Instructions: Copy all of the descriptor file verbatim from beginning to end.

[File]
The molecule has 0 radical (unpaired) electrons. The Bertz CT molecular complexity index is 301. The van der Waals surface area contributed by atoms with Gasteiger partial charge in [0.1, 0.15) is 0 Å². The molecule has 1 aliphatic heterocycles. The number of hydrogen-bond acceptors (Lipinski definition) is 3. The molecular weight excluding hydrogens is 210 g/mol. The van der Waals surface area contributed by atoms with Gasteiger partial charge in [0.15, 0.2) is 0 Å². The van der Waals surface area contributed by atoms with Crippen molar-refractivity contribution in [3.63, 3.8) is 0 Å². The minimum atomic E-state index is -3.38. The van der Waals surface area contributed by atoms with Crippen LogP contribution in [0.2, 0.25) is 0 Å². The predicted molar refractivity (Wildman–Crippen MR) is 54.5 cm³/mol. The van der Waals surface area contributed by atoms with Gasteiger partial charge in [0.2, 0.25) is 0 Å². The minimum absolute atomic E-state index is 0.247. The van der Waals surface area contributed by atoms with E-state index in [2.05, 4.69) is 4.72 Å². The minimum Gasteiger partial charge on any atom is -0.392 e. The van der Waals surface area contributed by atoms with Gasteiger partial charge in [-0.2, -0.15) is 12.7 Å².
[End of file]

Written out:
The molecule has 0 radical (unpaired) electrons. The Bertz CT molecular complexity index is 301. The van der Waals surface area contributed by atoms with Gasteiger partial charge in [0.1, 0.15) is 0 Å². The molecule has 1 aliphatic heterocycles. The number of hydrogen-bond acceptors (Lipinski definition) is 3. The molecular weight excluding hydrogens is 210 g/mol. The van der Waals surface area contributed by atoms with Gasteiger partial charge in [0.15, 0.2) is 0 Å². The van der Waals surface area contributed by atoms with Crippen molar-refractivity contribution in [3.63, 3.8) is 0 Å². The minimum atomic E-state index is -3.38. The van der Waals surface area contributed by atoms with Crippen LogP contribution in [0.2, 0.25) is 0 Å². The predicted molar refractivity (Wildman–Crippen MR) is 54.5 cm³/mol. The van der Waals surface area contributed by atoms with Gasteiger partial charge in [0.2, 0.25) is 0 Å². The minimum absolute atomic E-state index is 0.247. The van der Waals surface area contributed by atoms with E-state index in [2.05, 4.69) is 4.72 Å². The minimum Gasteiger partial charge on any atom is -0.392 e. The van der Waals surface area contributed by atoms with Gasteiger partial charge in [-0.2, -0.15) is 12.7 Å².